Overall, a fairly good two hours. Here is a complete list of my birds: mallard, ring-necked duck, gadwall, American wigeon, northern shoveler, Canada goose, pied-billed grebe, ring-billed gull, killdeer, red-tailed hawk, sharp-shinned hawk, mourning dove, Eurasian collared dove, white-winged dove, Inca dove, downy woodpecker, belted kingfisher, roadrunner, blue jay, northern cardinal, yellow-rumped warbler, ruby-crowned kinglet, northern mockingbird, American robin, spotted towhee, house finch, American goldfinch, meadowlark sp., great-tailed grackle, European starling, white-crowned sparrow, house sparrow.

Good birding!

Wednesday, September 17, 2014

On the (Chat) Trail After a Chat!

Yellow-breasted chat. Photo courtesy of Jim Conrad, Wikimedia
This afternoon I was heading back to the house with the very serious intention of shoveling some work off my desk so I can leave for the Rockport Hummingbird Festival tomorrow morning with a clear conscience. I was just a few blocks from my house and sitting at the red light on the corner of Fairway Blvd and Southwest Parkway when I get a text from fellow birder, Rick Folkening. He said he had stopped at the Chat Trail in Lake Wichita Park that morning and had seen some good birds, to include a yellow-breasted chat. What to do?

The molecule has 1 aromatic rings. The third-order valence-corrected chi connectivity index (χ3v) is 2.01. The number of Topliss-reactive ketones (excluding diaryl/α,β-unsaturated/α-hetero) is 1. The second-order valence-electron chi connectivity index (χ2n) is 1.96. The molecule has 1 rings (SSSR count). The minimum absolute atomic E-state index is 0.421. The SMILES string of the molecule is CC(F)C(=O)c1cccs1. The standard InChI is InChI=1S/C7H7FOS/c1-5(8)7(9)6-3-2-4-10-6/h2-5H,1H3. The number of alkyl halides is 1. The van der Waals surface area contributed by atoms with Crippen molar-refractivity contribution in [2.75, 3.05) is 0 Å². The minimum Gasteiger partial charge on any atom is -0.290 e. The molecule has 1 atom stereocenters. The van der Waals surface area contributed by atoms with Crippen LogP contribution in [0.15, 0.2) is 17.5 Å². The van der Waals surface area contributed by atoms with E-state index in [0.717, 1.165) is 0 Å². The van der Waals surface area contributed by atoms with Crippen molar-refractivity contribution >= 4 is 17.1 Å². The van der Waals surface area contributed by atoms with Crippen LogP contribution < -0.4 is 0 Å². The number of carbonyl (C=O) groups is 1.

One could argue that I should have been responsible and headed home, but that's not what happened. I convinced myself that a short detour wouldn't be a horrible thing. After all, Lake Wichita Park is just off Fairway Blvd, right?

Yes, I know the Chat Trail is "closed" due to the temporary water reuse project, but there is no better place to bird in Wichita Falls during migration season. It was hot and humid and not the best time of day for birding (11:45 AM), but I decided to go for it. I spent about 45 minutes walking down to the bridge and back on the trail and did indeed pick up some good birds to include the yellow-breasted chat, which was cooperative enough to sit right out in the open for a couple of minutes to give me a very good view.